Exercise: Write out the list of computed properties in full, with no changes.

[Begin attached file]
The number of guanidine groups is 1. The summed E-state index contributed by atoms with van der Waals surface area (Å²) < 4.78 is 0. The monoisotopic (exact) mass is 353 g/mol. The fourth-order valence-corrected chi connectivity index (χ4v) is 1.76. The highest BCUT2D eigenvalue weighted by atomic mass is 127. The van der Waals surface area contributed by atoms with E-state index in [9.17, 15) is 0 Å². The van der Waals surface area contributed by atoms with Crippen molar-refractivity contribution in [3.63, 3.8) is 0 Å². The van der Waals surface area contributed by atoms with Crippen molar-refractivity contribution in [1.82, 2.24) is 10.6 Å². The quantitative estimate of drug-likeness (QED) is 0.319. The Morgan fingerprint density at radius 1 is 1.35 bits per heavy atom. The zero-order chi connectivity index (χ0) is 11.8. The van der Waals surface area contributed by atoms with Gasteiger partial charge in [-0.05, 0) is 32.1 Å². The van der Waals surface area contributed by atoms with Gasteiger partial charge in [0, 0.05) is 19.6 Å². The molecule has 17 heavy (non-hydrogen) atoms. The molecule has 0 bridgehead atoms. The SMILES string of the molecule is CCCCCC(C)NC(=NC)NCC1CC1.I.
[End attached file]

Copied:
The number of guanidine groups is 1. The summed E-state index contributed by atoms with van der Waals surface area (Å²) < 4.78 is 0. The monoisotopic (exact) mass is 353 g/mol. The fourth-order valence-corrected chi connectivity index (χ4v) is 1.76. The highest BCUT2D eigenvalue weighted by atomic mass is 127. The van der Waals surface area contributed by atoms with E-state index in [9.17, 15) is 0 Å². The van der Waals surface area contributed by atoms with Crippen molar-refractivity contribution in [3.63, 3.8) is 0 Å². The van der Waals surface area contributed by atoms with Crippen molar-refractivity contribution in [1.82, 2.24) is 10.6 Å². The quantitative estimate of drug-likeness (QED) is 0.319. The Morgan fingerprint density at radius 1 is 1.35 bits per heavy atom. The zero-order chi connectivity index (χ0) is 11.8. The van der Waals surface area contributed by atoms with Gasteiger partial charge in [-0.05, 0) is 32.1 Å². The van der Waals surface area contributed by atoms with Gasteiger partial charge in [0, 0.05) is 19.6 Å². The molecule has 17 heavy (non-hydrogen) atoms. The molecule has 0 bridgehead atoms. The SMILES string of the molecule is CCCCCC(C)NC(=NC)NCC1CC1.I.